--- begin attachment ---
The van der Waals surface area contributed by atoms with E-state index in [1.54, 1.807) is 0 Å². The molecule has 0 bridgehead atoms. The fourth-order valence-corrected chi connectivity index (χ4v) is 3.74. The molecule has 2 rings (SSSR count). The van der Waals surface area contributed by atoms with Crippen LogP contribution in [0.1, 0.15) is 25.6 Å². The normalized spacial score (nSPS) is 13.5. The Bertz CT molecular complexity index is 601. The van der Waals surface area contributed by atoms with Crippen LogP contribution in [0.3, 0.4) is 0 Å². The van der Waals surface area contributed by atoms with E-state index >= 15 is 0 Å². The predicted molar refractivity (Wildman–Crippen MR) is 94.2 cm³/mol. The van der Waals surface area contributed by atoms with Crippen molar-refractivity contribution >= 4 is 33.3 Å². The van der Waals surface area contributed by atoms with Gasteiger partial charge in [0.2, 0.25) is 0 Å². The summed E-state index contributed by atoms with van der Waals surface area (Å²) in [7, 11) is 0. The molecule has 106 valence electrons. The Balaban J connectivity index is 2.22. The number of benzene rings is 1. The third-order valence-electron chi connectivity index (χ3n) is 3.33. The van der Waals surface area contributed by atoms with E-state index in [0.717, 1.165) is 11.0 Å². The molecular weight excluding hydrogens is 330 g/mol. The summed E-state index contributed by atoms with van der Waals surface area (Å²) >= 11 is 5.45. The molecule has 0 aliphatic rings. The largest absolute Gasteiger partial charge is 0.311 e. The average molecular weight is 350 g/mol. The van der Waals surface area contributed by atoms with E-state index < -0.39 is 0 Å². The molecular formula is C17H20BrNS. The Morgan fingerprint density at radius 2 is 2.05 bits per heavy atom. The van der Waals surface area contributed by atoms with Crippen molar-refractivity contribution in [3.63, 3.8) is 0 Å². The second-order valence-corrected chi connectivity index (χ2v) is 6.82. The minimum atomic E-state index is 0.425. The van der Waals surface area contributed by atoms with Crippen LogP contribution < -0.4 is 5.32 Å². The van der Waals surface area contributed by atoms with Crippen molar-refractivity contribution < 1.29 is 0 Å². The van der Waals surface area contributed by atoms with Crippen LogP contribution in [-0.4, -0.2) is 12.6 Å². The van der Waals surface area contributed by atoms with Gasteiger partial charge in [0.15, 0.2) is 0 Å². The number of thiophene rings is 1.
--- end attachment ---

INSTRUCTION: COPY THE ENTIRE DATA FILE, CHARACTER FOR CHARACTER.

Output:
The van der Waals surface area contributed by atoms with E-state index in [1.54, 1.807) is 0 Å². The molecule has 0 bridgehead atoms. The fourth-order valence-corrected chi connectivity index (χ4v) is 3.74. The molecule has 2 rings (SSSR count). The van der Waals surface area contributed by atoms with Crippen LogP contribution in [0.1, 0.15) is 25.6 Å². The normalized spacial score (nSPS) is 13.5. The Bertz CT molecular complexity index is 601. The van der Waals surface area contributed by atoms with Crippen LogP contribution in [0.3, 0.4) is 0 Å². The van der Waals surface area contributed by atoms with E-state index >= 15 is 0 Å². The predicted molar refractivity (Wildman–Crippen MR) is 94.2 cm³/mol. The van der Waals surface area contributed by atoms with Crippen molar-refractivity contribution >= 4 is 33.3 Å². The van der Waals surface area contributed by atoms with Gasteiger partial charge in [0.2, 0.25) is 0 Å². The summed E-state index contributed by atoms with van der Waals surface area (Å²) in [7, 11) is 0. The molecule has 106 valence electrons. The Balaban J connectivity index is 2.22. The number of benzene rings is 1. The third-order valence-electron chi connectivity index (χ3n) is 3.33. The van der Waals surface area contributed by atoms with E-state index in [0.717, 1.165) is 11.0 Å². The molecular weight excluding hydrogens is 330 g/mol. The summed E-state index contributed by atoms with van der Waals surface area (Å²) >= 11 is 5.45. The molecule has 0 aliphatic rings. The largest absolute Gasteiger partial charge is 0.311 e. The average molecular weight is 350 g/mol. The van der Waals surface area contributed by atoms with E-state index < -0.39 is 0 Å². The molecular formula is C17H20BrNS. The Morgan fingerprint density at radius 2 is 2.05 bits per heavy atom. The van der Waals surface area contributed by atoms with Crippen molar-refractivity contribution in [3.63, 3.8) is 0 Å². The second-order valence-corrected chi connectivity index (χ2v) is 6.82. The minimum atomic E-state index is 0.425. The van der Waals surface area contributed by atoms with Crippen LogP contribution < -0.4 is 5.32 Å². The van der Waals surface area contributed by atoms with Crippen molar-refractivity contribution < 1.29 is 0 Å². The van der Waals surface area contributed by atoms with Crippen LogP contribution in [-0.4, -0.2) is 12.6 Å². The van der Waals surface area contributed by atoms with Gasteiger partial charge in [0.15, 0.2) is 0 Å². The number of thiophene rings is 1.